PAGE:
“If a client is offering a low fee but asking for assignment of rights (complete copyright), that’s not good,” she says, and this includes maintaining strict ownership of your work. “You should always try to licence work, not assign copyright. If the client is offering no money at all and is promising exposure, it’s best to stay away.”
Derek says that – along with a fair contract, fee and licensing of your work – also expect “a professional attitude that treats you as an creative equal” from clients.
Or indeed as a creative superior. When it comes to illustration, you are the trained expert and qualified to educate your client. If they don’t trust you, or want to do the job for you, then why are they hiring talent at all?
“A client should have confidence in who they’re hiring and why they’re hiring them, in their ideas and in their ability to do the job well, and subsequently allow them the space to do the job well,” says David.
Beyond the niggly issues such as low pay, unclear contracts and kill fee percentages comes work that is totally unpaid. Sarah says: “The phrases ‘it will be great for your portfolio’, ‘good exposure’ – the usual suspects – avoid!
“There’s no reason why clients can’t pay a fair price for work, and it’s important to maintain solidarity with other illustrators and hold out for a proper fee.”
As well as contacting the AOI and friends for advice, “being straight and honest with your concerns often helps to clear the air. And if it’s a really bad situation that you can’t resolve, just file it under experience so you don’t have to go through it again.”
Ana agrees that those painfully common phrases are clear warning signs to stay away. “Unless this is for a good cause, or something you truly believe will benefit your career, I would say cut the cord straight away.
“A lack of communication and uncertainty when it comes to briefing is always slightly concerning too. Starting out I used to be so scared of being matter-of-fact but it is so important and if you realize half-way through that something isn’t right, then question it.”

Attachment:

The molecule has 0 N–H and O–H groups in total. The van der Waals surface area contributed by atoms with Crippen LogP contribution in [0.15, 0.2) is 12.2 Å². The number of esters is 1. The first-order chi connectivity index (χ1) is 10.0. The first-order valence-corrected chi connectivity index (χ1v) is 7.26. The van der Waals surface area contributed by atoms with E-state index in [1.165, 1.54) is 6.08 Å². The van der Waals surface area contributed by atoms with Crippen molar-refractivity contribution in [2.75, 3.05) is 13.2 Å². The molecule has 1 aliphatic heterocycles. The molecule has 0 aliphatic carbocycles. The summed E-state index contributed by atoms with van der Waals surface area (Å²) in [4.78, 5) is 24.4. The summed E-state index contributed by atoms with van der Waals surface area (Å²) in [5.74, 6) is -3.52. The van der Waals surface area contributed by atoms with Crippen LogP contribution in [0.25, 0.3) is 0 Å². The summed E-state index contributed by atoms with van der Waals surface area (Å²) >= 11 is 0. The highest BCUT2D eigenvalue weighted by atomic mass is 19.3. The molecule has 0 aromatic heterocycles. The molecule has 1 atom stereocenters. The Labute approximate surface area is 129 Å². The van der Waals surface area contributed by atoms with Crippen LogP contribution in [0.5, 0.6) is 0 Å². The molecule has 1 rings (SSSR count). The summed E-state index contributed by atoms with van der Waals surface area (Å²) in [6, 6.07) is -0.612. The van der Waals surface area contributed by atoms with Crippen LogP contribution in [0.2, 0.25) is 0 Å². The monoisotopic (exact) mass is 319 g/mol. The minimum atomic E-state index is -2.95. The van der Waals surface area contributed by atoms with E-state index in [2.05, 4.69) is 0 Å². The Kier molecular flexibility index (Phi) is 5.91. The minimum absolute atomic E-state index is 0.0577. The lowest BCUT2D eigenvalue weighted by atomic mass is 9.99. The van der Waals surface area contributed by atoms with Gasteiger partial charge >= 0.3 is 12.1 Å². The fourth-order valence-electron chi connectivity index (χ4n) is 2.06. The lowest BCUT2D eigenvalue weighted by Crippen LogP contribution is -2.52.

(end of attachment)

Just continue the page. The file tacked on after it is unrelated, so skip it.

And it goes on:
How to become a freelance illustrator: If in doubt, get help
We’ve gone through a lot of shoulds and shouldn’ts that you’re totally allowed to forget about, recheck or turn into an illustrated poster. Regardless, continue to ask for help if in doubt.
“I became a member of the Association of Illustrators as soon as I graduated and I can’t recommend them enough,” says David. “They helped me get a grasp of pricing, usage and contracts.
Anything David wishes he knew when he started? He would like to remind his old self, despite all the hard work and long nights, “how brilliant it is to be able to draw pictures for a living.”
Ana wishes she knew how common struggling is. “If you’d told me a year ago the response to my work would have been so positive, I never would of believed you, and I think that’s the issue – remember to believe in yourself!”
The timeless advice Emma wishes she knew but instead learnt from personal, painful experience is to back up files. “You never know when a client will want to publish some old work,” she says – such easy advice to stick to that you’d better start doing it now. In fact, go for it and be that weirdo who saves four copies of everything they design.
Like much of what you have to do to be a successful freelancer – sending countless emails, knowing a weird amount about contracts and getting excited on twitter – it’ll be worth it, despite any strange looks.
For more great tips from Derek Brazell, check out his and Jo Davies’ book .